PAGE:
Tag Archives | Amazon

Cybercrooks use Amazon to Run Botnet

Robert McMillan of the IDG News Service is reporting that cyber criminals gained access to an Amazon Web Services (AWS) account, and used Amazon’s cloud infrastructure to manage and run its botnet. Expect more cloud-based attacks such as this one in the future.

The botnet was a Zeus bot (Zbot) variant. The Zeus trojan is a  program that criminals use to gather personal and financial data from its victims.

Hackers that create trojans such as Zeus are becoming increasingly organized and function like corporations, according to a security recent report published by Microsoft. That structure enables regular malware release schedules, and gives criminals the ability to exploit complex vulnerabilities in software–even as operating systems become more secure.

Law enforcement has made some progress toward shutting down the data centers that criminals use to host their infrastructure, but the crooks are seemingly one step ahead, and have now migrated to Web-based services. IDG reports that unnamed law enforcement officials have begun to worry that stolen credit cards could be used to purchase cloud computing services such as AWS.

That’s a given. I hope that cloud providers take action to discover malware on their server, and have the capacity to shut it down before serious damage can be done. They have a responsibility to do so.

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Amazon’s PayPhrase to Speed Checkout

amazonlogoAmazon on Wednesday rolled out its latest effort to simplify shopping on its site with a service called PayPhrase. Essentially, customers would set up a specific phrase and PIN which would be linked to shipping and billing information on Amazon. When used, the checkout process could potentially be shortened to a matter of seconds.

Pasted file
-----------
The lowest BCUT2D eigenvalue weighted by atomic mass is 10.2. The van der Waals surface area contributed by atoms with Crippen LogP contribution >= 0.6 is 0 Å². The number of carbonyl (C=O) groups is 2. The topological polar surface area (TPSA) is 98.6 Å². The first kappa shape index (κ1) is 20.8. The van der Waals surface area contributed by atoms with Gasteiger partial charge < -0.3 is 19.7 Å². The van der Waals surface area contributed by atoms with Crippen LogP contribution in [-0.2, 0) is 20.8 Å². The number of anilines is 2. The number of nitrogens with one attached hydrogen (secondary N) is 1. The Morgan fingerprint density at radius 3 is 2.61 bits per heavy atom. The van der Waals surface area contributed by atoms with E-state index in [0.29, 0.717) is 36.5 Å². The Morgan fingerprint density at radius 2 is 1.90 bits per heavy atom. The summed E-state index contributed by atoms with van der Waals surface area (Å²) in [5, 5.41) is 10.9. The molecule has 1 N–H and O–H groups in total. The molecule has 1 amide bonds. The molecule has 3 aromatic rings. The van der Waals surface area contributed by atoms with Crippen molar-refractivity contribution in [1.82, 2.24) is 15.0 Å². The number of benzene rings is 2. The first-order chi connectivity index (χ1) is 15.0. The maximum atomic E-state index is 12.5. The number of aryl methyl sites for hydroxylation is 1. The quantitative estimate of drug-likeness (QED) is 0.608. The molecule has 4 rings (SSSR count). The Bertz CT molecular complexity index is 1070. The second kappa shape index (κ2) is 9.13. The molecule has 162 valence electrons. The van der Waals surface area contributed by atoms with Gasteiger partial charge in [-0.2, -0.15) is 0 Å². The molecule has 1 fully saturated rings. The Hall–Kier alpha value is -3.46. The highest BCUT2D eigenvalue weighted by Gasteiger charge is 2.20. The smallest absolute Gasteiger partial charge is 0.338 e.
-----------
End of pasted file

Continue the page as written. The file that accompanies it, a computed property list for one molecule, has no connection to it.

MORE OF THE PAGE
PayPhrase won’t be limited to just the online retailer. It plans to offer the service to other retailers as well. So far DKNY, Jockey, Patagonia, Buy.com, J&R, and Car-Toys have signed on with the service. Other sites that use Checkout by Amazon would also be able to employ the PayPhrase service, it said.

The nation’s largest online retailer sees this as a big boon for the holidays, where speed is a benefit for shoppers with long Christmas lists.

Is Amazon on to something however with PayPhrase? I think so. Even online methods of payment like PayPal still require several steps to complete a transaction. This requires only two steps: entering the phrase, click, enter PIN, click, done. You can’t get much easier than that while still staying secure.

What remains to be seen however is whether Amazon can drum up more support for this platform. Besides itself, the only other partner with significant market share is Buy.com: that’s way too little reach. If it can manage to snag say two or three more big name partners, PayPhrase may become the next big thing in online payments.


Amazon-Netflix? Let’s Make It Happen, Please.

Netflix AmazonAt this point, it’s just a rumor that’s giving Netflix’s stock a nice goose: Speculation has it that Amazon.com might move to buy Netflix, a merger that makes immense sense to me. Between its Amazon MP3 service and Video on Demand and the Kindle and Audible, Amazon.com is working overtime to reinvent itself for the era–coming sooner than we think–that virtually all content is digital. Netflix, meanwhile, has an enjoyable and well-done Watch Instantly service, but its selection is sparse and less-than-current; if Watch Instantly is as good as it’s going to get, it’s hard to imagine Netflix stating Netflix once it no longer makes sense to mail shiny discs.

An Amazon that owned Netflix would get the opportunity to market digital downloads to all those happy Netflix customers; a Netflix that was part of Amazon would have access to Amazon’s ambitious video-on-demand platform and content deals. It would probably leave both companies and their customers better off—and hey, it give Apple an iTunes Store competitor that was that much larger and stronger.

I’m just a customer of Amazon and Netflix, not a shareholder. But if mergers were voted on by shoppers, I’d give this one my stamp of approval. Even if it’s not really under discussion at the moment, it feels sort of inevitable…


The Next Online Music Revolution Is … CDs?

cdcaseFor $31 per year (Update: see the breakdown below), musicians both unknown and legendary will soon be able to get their CDs printed and sold through Amazon, no questions asked.